[R] Dose of Reality re: SAS vs R

Marc Schwartz MSchwartz at MedAnalytics.com
Tue Dec 21 00:21:12 CET 2004

On Mon, 2004-12-20 at 10:38 -0800, Berton Gunter wrote:
> R folks:
> I appreciate and have learned from the recent "SAS vs R" and "Bad Excel
> Calculations" threads. Not only civil, but even at times erudite,
> discussion. So I apologize for the lateness of this remark and hope it isn't
> redundant or trivial.
> To those who may wonder why SAS is so dominant in the clinical arena despite
> (better) alternatives: INERTIA. That is:
> 1) There is a huge infrastructure of SAS code already in place for
> regulatory submissions and SAS programmers to maintain and enlarge it. As a
> practical matter, it is hard to imagine a large organization simply chucking
> this and starting afresh. Clearly, change -- if were to occur at all --
> would have to be slow and incremental.
> 2) From my experience at presentations of recent biostatistics PhD's, for
> most, their education continues to promulgate the use of SAS in
> clinical/regulatory settings, undoubtedly due to 1).
> 3) As has already been noted, most existing FDA regulators -- statisticians
> and clinicians alike -- are familiar with SAS, and therefore submissions
> with other software (like R) might delay or complicate the review process.
> We statisticians are not the biggest dogs in this arena, after all.
> Reality bites! So R users must persevere.

Since the notion of inertia was raised by Bert, for those interested in
at least one theory on the adoption of technology and product life
cycles (if one considers R as a software technology), the book "Crossing
the Chasm" by Geoffrey Moore might be of interest.

The Amazon.com link is:


and a very brief Wikipedia overview is here, with a diagram:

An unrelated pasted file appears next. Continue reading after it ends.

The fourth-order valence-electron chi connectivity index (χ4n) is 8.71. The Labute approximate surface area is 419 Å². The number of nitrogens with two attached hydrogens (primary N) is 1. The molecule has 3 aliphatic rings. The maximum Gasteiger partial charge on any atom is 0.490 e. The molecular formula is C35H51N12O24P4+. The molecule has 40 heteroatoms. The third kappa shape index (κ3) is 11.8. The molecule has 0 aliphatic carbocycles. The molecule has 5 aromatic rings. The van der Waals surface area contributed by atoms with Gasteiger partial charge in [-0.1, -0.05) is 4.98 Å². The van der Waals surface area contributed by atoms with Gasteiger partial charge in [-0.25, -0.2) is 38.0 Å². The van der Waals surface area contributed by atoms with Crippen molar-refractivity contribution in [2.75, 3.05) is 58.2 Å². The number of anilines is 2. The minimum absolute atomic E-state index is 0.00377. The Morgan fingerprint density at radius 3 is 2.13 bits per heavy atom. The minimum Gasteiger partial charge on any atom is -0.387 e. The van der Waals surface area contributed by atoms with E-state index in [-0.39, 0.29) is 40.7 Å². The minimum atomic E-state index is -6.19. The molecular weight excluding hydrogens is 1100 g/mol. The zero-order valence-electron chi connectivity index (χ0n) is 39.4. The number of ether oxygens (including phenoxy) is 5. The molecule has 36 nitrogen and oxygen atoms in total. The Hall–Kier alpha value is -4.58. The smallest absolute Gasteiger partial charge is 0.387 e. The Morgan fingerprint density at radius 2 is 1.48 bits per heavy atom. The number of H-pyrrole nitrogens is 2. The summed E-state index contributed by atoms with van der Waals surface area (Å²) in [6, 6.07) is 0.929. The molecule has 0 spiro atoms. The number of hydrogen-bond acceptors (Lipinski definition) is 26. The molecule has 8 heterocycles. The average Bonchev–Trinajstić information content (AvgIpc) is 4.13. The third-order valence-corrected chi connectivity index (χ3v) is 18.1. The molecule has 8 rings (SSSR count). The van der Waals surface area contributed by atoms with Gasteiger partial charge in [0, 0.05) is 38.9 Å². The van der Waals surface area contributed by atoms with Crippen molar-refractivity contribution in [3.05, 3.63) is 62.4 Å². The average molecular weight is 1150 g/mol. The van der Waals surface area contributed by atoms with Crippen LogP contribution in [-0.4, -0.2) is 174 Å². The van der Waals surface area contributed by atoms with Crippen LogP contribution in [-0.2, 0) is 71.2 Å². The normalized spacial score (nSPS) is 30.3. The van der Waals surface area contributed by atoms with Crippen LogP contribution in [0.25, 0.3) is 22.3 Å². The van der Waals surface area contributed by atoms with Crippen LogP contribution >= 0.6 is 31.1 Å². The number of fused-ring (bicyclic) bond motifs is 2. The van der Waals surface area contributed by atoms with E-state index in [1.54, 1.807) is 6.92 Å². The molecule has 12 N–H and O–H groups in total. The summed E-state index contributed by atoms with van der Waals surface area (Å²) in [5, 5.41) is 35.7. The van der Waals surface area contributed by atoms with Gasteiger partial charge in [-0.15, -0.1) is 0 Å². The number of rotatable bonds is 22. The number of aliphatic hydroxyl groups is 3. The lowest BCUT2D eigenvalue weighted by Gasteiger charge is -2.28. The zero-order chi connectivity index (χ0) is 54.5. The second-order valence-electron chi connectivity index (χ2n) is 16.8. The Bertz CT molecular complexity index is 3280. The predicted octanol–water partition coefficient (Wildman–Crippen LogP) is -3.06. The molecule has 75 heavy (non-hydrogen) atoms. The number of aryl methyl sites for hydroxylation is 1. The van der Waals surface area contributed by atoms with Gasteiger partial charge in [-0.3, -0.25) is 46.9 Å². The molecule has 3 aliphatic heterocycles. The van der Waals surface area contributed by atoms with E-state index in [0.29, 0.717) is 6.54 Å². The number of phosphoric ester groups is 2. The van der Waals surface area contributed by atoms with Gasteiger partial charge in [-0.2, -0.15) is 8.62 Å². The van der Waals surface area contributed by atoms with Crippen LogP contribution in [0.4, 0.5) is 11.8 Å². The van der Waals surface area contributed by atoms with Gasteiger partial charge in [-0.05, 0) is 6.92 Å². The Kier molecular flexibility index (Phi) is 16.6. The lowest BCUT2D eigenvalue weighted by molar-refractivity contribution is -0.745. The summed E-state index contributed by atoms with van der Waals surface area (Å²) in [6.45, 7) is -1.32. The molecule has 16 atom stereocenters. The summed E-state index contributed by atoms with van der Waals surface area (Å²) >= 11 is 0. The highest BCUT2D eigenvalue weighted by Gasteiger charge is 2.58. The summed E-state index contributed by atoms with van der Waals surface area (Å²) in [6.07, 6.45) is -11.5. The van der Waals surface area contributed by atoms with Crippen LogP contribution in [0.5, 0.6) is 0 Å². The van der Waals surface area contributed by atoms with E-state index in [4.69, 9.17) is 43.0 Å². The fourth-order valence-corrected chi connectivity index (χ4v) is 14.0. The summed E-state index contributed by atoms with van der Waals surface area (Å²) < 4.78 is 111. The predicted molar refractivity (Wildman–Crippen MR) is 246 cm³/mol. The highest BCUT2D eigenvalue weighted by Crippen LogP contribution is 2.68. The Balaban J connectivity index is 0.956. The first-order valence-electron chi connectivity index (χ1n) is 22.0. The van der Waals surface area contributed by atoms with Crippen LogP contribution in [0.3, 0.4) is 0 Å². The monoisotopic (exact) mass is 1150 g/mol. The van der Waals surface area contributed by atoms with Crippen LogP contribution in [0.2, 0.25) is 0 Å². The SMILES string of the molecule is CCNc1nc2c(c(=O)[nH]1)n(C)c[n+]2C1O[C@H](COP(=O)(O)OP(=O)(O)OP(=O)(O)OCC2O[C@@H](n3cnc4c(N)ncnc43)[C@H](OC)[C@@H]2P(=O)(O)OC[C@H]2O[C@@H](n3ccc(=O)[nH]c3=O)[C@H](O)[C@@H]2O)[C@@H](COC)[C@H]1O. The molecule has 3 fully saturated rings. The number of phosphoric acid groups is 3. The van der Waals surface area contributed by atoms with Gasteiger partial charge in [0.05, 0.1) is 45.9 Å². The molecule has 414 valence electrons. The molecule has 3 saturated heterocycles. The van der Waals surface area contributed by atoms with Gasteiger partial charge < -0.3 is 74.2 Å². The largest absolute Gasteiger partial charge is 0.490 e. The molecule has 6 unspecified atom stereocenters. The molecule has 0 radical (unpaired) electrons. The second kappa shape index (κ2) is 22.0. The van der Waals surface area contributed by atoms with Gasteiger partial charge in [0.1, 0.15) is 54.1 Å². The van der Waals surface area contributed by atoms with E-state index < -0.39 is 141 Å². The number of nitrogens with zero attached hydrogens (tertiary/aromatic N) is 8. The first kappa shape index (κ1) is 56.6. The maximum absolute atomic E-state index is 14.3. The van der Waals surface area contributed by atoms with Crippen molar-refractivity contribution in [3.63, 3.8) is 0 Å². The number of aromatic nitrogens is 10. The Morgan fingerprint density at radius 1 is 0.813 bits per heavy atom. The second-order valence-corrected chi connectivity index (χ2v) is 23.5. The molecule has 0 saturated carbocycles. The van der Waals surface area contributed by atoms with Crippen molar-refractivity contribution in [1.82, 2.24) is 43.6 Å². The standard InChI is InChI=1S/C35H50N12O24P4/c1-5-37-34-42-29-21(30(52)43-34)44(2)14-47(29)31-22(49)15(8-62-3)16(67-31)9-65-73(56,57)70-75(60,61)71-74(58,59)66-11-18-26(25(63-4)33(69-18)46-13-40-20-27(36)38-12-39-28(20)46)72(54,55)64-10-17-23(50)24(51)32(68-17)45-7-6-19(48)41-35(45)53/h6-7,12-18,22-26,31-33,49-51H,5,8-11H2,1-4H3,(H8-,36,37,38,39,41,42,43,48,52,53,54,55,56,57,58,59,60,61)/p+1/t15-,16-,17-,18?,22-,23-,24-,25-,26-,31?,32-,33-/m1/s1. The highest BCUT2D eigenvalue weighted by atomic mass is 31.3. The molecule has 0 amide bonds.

In many respects, the general and increasing adoption of open source
applications fits the theory well. One might consider the growth of
Linux and more recent specific examples of applications such as Firefox
and Thunderbird as replacements for Internet Explorer and Outlook
Express (anybody see the two page Firefox ad in the New York Times).

The potential impact of this particular theory, with respect to change,
was importantly noted when the National Academy of Sciences' Institute
of Medicine published a book as part of their Health Care Quality
Initiative, calling it "Crossing the Quality Chasm: A New Health System
for the 21st Century":


Another book, which I think dovetails with Moore's book, is "Only the
Paranoid Survive" by Andy Grove, the Chairman of the Board at Intel. In
some cases, the catalyst for crossing the chasm might be a shift in
marketplace dynamics, which sees a market leader falter when they fail
to effectively react to the shift, enabling a new company, technology or
product to take the leadership position.

Grove calls these situations "strategic inflection points", with a
meaning taken from the mathematical term. If the company properly reacts
to the shift, they experience new positive growth possibly under a
substantially altered business model. If they fail to react, they begin
a slide downhill, possibly to never recover or regain their dominance.

The Amazon.com link for Grove's book is:



Marc Schwartz

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